Simone Elkeles, a self-proclaimed “housewife from Chicago,” recently hit the New York Times Best Seller List with the final installment of her teen romance trilogy Perfect Chemistry. She is also well known for her two other series Leaving Paradise and How to Ruin; her most recent work, Wild Cards, was released on October 1. This Monday Elkeles spoke at Powell’s Books at Cedar Hills Crossing, her last stop before she takes a break from her book tour to spend time with her family. She was gracious enough to grant me an interview despite battling the aftereffects of laryngitis brought on by an abundance of 7 a.m. flights.

Simone and Tiffany

Simone and Tiffany after the reading.

Tiffany Shelton: On your website it says you fell in love with reading as an adult. Why did you decide to write Young Adult fiction instead of Adult Romance fiction?

Simone Elkeles: I started writing adult. I wrote a Native American Historical Romance. They say everyone has a voice and it comes out in your writing. And my voice comes out very young, so when I tried to write this adult novel, my characters seemed to feel young and I had a hard time selling them. Then when I started writing Young Adult it flowed and I said, “Wow, I think my voice fits in this genre.” I feel like my voice is YA and I don’t think I could write an adult novel. I would love to try but my voice is very young.

TS: Now I’m going to ask you about the process of actually publishing your book. How involved are you with the editors and designers?

SE: For my first books I didn’t have a say. They were what they were. I would say I don’t like them and they would say too bad. But the more famous and successful you get, you can say I hate that. And sometimes they’ll try to convince you. But every time they change it, it costs them more money and you don’t want to do that so you sometimes settle because you don’t want to cost money to the publisher. Editorially, I’ll write the book the way I want it. Then my editor will come in and say she doesn’t like this, she loves this, change this. I fight for things sometimes. I fought for something in Wild Cards and I really fought hard. Then I said, “Well, whatever, fine.” But then I went back and said no, this scene needs to be the way I wrote it because it makes it more emotional and breaks your heart.

TS: How often do you go on Social Media and interact with your fans?

SE: Tons of times; too many times that it interferes with my writing.

TS: You said that you do almost all of your own publicity and marketing on top of interacting with your fans. And only about 10 percent of your time is dedicated to writing. Is it difficult to do all of that on your own while trying still trying to remain relevant in the publishing industry?

SE: Yes. And then there’s self-publishing which even major writers are doing now. It’s scary to me because I haven’t done it, but it has been suggested to me because I could make more money, etc… For now I’m making enough. I don’t want to inundate the market; I want it to be a good book. And I think with editing (the editorial department) it gets so much better. It’s scary because when things go on Amazon I don’t know if people can tell if it’s from a traditional publisher or if it was self-published. So how does an author know their book is getting out there without a publisher? They won’t know who the publisher is if it’s self-published.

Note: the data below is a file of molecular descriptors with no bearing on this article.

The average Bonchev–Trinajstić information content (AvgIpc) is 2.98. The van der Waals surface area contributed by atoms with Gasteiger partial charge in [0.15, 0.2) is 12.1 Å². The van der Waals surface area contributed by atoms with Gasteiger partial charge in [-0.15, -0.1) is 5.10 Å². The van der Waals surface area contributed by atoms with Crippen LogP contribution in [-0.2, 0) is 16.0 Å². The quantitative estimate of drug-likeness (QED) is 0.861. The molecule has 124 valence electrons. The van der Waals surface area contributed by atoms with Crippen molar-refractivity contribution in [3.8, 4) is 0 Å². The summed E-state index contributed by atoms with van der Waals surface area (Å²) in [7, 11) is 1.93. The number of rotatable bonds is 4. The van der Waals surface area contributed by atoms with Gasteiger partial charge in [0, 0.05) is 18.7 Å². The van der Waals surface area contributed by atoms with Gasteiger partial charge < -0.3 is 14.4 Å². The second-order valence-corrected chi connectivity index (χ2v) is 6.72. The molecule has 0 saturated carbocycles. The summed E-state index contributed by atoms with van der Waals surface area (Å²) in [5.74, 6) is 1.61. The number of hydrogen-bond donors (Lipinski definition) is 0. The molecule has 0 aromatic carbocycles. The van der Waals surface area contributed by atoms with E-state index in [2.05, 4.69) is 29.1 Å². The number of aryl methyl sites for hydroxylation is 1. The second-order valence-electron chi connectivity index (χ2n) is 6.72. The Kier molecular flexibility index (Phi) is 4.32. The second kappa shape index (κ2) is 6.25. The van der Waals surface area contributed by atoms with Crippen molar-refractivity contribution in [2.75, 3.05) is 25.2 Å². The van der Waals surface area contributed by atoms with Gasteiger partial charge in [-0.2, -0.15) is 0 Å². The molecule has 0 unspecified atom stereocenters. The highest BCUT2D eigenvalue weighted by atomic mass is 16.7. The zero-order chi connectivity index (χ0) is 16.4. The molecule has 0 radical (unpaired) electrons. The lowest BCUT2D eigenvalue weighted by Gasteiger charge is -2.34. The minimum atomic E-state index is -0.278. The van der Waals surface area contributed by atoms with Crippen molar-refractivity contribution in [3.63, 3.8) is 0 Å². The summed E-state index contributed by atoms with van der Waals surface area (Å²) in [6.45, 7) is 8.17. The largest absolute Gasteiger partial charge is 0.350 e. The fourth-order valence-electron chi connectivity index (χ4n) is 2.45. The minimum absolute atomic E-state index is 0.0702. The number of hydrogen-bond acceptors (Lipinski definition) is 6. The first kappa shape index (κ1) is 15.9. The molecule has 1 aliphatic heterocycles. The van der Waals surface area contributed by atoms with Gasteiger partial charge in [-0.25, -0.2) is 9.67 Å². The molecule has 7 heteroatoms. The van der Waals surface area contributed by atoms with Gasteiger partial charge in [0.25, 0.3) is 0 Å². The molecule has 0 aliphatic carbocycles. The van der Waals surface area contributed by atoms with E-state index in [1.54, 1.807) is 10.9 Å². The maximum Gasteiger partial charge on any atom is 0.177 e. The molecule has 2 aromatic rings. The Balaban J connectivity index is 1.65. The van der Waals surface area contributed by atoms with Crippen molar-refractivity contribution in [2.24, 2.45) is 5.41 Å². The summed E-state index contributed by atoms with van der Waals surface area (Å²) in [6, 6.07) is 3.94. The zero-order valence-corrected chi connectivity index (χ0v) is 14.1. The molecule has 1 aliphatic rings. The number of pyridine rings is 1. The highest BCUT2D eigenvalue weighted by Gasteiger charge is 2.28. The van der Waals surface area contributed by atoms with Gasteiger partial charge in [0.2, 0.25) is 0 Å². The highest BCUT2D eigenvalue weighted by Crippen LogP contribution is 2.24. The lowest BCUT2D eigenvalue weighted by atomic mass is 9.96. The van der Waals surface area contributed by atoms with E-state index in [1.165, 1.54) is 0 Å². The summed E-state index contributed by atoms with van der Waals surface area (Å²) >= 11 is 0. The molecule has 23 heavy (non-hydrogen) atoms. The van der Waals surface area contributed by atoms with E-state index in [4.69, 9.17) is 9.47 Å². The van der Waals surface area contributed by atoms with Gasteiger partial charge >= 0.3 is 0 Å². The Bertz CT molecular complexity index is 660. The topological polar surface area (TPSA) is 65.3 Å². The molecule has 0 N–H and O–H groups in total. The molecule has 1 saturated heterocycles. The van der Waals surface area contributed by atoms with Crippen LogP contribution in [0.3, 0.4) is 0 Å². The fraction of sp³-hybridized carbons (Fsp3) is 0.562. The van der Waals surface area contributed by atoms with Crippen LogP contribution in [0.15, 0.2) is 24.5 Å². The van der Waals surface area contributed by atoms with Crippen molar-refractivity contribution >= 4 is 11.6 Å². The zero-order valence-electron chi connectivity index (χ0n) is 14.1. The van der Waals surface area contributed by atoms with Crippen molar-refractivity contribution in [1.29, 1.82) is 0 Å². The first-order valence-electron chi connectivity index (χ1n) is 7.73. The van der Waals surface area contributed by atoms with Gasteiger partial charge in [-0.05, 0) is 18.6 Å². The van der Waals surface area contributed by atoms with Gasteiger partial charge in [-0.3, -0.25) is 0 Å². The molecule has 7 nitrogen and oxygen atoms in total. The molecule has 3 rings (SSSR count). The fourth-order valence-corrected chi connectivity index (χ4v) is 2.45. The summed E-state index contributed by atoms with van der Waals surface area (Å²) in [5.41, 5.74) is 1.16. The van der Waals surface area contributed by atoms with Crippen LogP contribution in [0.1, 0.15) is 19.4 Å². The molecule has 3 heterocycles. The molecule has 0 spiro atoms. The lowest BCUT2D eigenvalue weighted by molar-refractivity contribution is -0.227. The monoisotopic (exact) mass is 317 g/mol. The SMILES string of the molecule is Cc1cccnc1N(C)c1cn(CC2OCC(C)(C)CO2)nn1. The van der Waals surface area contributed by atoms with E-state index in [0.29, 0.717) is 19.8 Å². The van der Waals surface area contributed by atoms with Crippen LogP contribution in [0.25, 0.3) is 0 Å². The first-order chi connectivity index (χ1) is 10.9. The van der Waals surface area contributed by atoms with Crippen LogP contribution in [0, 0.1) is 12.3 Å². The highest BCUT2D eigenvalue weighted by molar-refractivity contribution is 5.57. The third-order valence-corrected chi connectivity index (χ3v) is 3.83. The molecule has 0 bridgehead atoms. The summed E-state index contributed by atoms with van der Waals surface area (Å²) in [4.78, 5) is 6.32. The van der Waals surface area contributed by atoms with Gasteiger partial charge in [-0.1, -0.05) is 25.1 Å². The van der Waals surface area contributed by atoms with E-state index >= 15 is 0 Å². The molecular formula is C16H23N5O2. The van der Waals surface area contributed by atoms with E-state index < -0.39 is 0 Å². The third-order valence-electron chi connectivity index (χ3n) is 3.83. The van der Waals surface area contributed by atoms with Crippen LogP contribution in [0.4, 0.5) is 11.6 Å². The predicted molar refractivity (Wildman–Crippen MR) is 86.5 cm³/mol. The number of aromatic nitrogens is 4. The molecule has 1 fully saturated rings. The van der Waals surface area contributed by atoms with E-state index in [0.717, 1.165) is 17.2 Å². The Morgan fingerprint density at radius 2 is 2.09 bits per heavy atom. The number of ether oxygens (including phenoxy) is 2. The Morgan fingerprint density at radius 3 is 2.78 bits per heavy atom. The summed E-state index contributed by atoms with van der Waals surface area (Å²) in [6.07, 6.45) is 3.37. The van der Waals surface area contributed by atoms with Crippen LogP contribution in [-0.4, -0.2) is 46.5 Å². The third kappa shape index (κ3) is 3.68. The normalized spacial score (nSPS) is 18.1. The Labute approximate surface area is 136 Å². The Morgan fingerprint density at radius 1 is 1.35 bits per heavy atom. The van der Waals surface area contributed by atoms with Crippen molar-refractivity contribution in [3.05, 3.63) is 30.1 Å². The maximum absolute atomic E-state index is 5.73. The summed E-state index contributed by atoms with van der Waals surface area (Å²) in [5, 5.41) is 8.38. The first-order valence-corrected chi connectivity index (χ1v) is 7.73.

I’m really concerned about the future of publishing and where it’s going. It bothered me to hear bookstores closing like hearing some Barnes & Noble’s are closing and Borders closed. What’s the future of publishing? It’s really scary.

TS: Yeah, a lot of things are going online and to e-books. And a lot of people aren’t going to the stores now.

SE: I prefer to hold a book. I definitely concerned about the future, I just don’t know where it’s going. Hopefully there will always be print books. There will probably be ten Young Adult, ten Adult, ten cookbooks—like a select few that will actually be printed. I love this job and I love this profession but I’m worried. I maybe behind the times since I haven’t self-published, but I love working with a publisher. I love seeing my books in the bookstores, on the shelves, and getting it professionally edited.

Simone Elkeles’s next novel with be the sequel to Wild Cards, set to be released in 2014. And for those who are fans of the Fuentes brothers from the Perfect Chemistry series, we may not have seen the last of them—Elkeles says she would like to write a “where are they now?” novel to give her fans one last look at their stories. To find more about the author, her books, and to find future tour events visit Elkeles’ website at

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